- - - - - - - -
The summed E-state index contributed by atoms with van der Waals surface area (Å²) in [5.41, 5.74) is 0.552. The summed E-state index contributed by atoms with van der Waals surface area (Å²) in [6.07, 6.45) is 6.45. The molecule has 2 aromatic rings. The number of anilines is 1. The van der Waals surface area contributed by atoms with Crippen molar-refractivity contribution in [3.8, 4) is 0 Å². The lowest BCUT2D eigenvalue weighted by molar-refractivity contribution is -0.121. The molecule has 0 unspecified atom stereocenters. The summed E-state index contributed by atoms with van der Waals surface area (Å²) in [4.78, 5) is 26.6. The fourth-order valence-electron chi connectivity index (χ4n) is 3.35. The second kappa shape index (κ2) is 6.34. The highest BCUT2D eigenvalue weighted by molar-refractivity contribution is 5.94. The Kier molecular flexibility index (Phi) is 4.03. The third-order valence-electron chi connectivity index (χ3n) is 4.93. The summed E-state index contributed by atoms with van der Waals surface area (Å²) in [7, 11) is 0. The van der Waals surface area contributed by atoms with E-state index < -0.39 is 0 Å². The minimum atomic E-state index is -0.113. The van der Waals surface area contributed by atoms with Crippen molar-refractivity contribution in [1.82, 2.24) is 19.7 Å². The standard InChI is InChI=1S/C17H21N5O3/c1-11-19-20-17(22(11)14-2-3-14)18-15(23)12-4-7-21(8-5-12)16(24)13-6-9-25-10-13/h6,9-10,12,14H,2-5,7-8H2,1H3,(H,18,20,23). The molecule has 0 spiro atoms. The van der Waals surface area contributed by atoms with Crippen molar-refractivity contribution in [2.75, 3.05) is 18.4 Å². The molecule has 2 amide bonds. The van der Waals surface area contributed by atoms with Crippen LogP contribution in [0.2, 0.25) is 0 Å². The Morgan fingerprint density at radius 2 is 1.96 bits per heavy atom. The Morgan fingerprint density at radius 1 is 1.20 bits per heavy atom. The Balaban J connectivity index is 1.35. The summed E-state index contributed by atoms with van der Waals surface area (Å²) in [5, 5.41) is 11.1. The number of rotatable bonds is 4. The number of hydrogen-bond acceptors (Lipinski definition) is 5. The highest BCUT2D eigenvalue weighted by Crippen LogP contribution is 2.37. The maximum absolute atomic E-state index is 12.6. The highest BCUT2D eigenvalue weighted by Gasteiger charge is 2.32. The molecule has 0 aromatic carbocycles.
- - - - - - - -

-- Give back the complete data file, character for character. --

The summed E-state index contributed by atoms with van der Waals surface area (Å²) in [5.41, 5.74) is 0.552. The summed E-state index contributed by atoms with van der Waals surface area (Å²) in [6.07, 6.45) is 6.45. The molecule has 2 aromatic rings. The number of anilines is 1. The van der Waals surface area contributed by atoms with Crippen molar-refractivity contribution in [3.8, 4) is 0 Å². The lowest BCUT2D eigenvalue weighted by molar-refractivity contribution is -0.121. The molecule has 0 unspecified atom stereocenters. The summed E-state index contributed by atoms with van der Waals surface area (Å²) in [4.78, 5) is 26.6. The fourth-order valence-electron chi connectivity index (χ4n) is 3.35. The second kappa shape index (κ2) is 6.34. The highest BCUT2D eigenvalue weighted by molar-refractivity contribution is 5.94. The Kier molecular flexibility index (Phi) is 4.03. The third-order valence-electron chi connectivity index (χ3n) is 4.93. The summed E-state index contributed by atoms with van der Waals surface area (Å²) in [7, 11) is 0. The van der Waals surface area contributed by atoms with E-state index < -0.39 is 0 Å². The minimum atomic E-state index is -0.113. The van der Waals surface area contributed by atoms with Crippen molar-refractivity contribution in [1.82, 2.24) is 19.7 Å². The standard InChI is InChI=1S/C17H21N5O3/c1-11-19-20-17(22(11)14-2-3-14)18-15(23)12-4-7-21(8-5-12)16(24)13-6-9-25-10-13/h6,9-10,12,14H,2-5,7-8H2,1H3,(H,18,20,23). The molecule has 0 spiro atoms. The van der Waals surface area contributed by atoms with Crippen molar-refractivity contribution in [2.75, 3.05) is 18.4 Å². The molecule has 2 amide bonds. The van der Waals surface area contributed by atoms with Crippen LogP contribution in [0.2, 0.25) is 0 Å². The Morgan fingerprint density at radius 2 is 1.96 bits per heavy atom. The Morgan fingerprint density at radius 1 is 1.20 bits per heavy atom. The Balaban J connectivity index is 1.35. The summed E-state index contributed by atoms with van der Waals surface area (Å²) in [5, 5.41) is 11.1. The number of rotatable bonds is 4. The number of hydrogen-bond acceptors (Lipinski definition) is 5. The highest BCUT2D eigenvalue weighted by Crippen LogP contribution is 2.37. The maximum absolute atomic E-state index is 12.6. The highest BCUT2D eigenvalue weighted by Gasteiger charge is 2.32. The molecule has 0 aromatic carbocycles.